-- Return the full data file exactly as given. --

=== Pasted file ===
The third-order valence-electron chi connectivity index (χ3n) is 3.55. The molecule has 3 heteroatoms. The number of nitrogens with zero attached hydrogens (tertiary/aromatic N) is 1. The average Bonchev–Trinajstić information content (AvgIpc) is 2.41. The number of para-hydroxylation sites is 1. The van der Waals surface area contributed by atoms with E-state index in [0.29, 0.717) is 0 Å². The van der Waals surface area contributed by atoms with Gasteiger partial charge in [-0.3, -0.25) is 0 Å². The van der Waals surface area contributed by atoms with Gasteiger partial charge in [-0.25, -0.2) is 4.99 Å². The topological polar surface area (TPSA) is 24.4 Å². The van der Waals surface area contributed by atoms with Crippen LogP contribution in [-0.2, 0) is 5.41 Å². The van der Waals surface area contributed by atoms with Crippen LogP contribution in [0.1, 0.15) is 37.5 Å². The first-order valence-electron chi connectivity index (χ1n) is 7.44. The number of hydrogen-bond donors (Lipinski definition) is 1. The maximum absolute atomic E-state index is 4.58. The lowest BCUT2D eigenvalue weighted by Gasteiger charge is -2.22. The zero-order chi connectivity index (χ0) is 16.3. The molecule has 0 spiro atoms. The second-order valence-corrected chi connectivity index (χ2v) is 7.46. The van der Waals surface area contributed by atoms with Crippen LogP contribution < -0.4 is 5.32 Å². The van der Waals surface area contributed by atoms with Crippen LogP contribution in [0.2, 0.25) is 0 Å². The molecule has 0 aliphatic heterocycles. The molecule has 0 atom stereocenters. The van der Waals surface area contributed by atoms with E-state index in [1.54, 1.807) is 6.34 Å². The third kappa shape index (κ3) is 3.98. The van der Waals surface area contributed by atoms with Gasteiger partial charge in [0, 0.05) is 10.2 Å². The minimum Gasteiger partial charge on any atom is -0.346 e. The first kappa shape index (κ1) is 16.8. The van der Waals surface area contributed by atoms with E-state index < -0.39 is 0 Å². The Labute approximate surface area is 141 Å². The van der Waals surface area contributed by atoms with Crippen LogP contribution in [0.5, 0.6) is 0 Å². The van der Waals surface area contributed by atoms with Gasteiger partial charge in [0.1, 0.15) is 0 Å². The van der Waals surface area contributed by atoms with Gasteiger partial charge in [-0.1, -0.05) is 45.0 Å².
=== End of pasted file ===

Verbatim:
The third-order valence-electron chi connectivity index (χ3n) is 3.55. The molecule has 3 heteroatoms. The number of nitrogens with zero attached hydrogens (tertiary/aromatic N) is 1. The average Bonchev–Trinajstić information content (AvgIpc) is 2.41. The number of para-hydroxylation sites is 1. The van der Waals surface area contributed by atoms with E-state index in [0.29, 0.717) is 0 Å². The van der Waals surface area contributed by atoms with Gasteiger partial charge in [-0.3, -0.25) is 0 Å². The van der Waals surface area contributed by atoms with Gasteiger partial charge in [-0.25, -0.2) is 4.99 Å². The topological polar surface area (TPSA) is 24.4 Å². The van der Waals surface area contributed by atoms with Crippen LogP contribution in [-0.2, 0) is 5.41 Å². The van der Waals surface area contributed by atoms with Crippen LogP contribution in [0.1, 0.15) is 37.5 Å². The first-order valence-electron chi connectivity index (χ1n) is 7.44. The number of hydrogen-bond donors (Lipinski definition) is 1. The maximum absolute atomic E-state index is 4.58. The lowest BCUT2D eigenvalue weighted by Gasteiger charge is -2.22. The zero-order chi connectivity index (χ0) is 16.3. The molecule has 0 spiro atoms. The second-order valence-corrected chi connectivity index (χ2v) is 7.46. The van der Waals surface area contributed by atoms with Crippen LogP contribution < -0.4 is 5.32 Å². The van der Waals surface area contributed by atoms with Crippen LogP contribution in [0.2, 0.25) is 0 Å². The molecule has 0 aliphatic heterocycles. The molecule has 0 atom stereocenters. The van der Waals surface area contributed by atoms with E-state index in [1.54, 1.807) is 6.34 Å². The third kappa shape index (κ3) is 3.98. The van der Waals surface area contributed by atoms with Gasteiger partial charge in [0, 0.05) is 10.2 Å². The minimum Gasteiger partial charge on any atom is -0.346 e. The first kappa shape index (κ1) is 16.8. The van der Waals surface area contributed by atoms with E-state index < -0.39 is 0 Å². The Labute approximate surface area is 141 Å². The van der Waals surface area contributed by atoms with Crippen LogP contribution in [0.5, 0.6) is 0 Å². The van der Waals surface area contributed by atoms with Gasteiger partial charge in [0.1, 0.15) is 0 Å². The van der Waals surface area contributed by atoms with Gasteiger partial charge in [-0.1, -0.05) is 45.0 Å².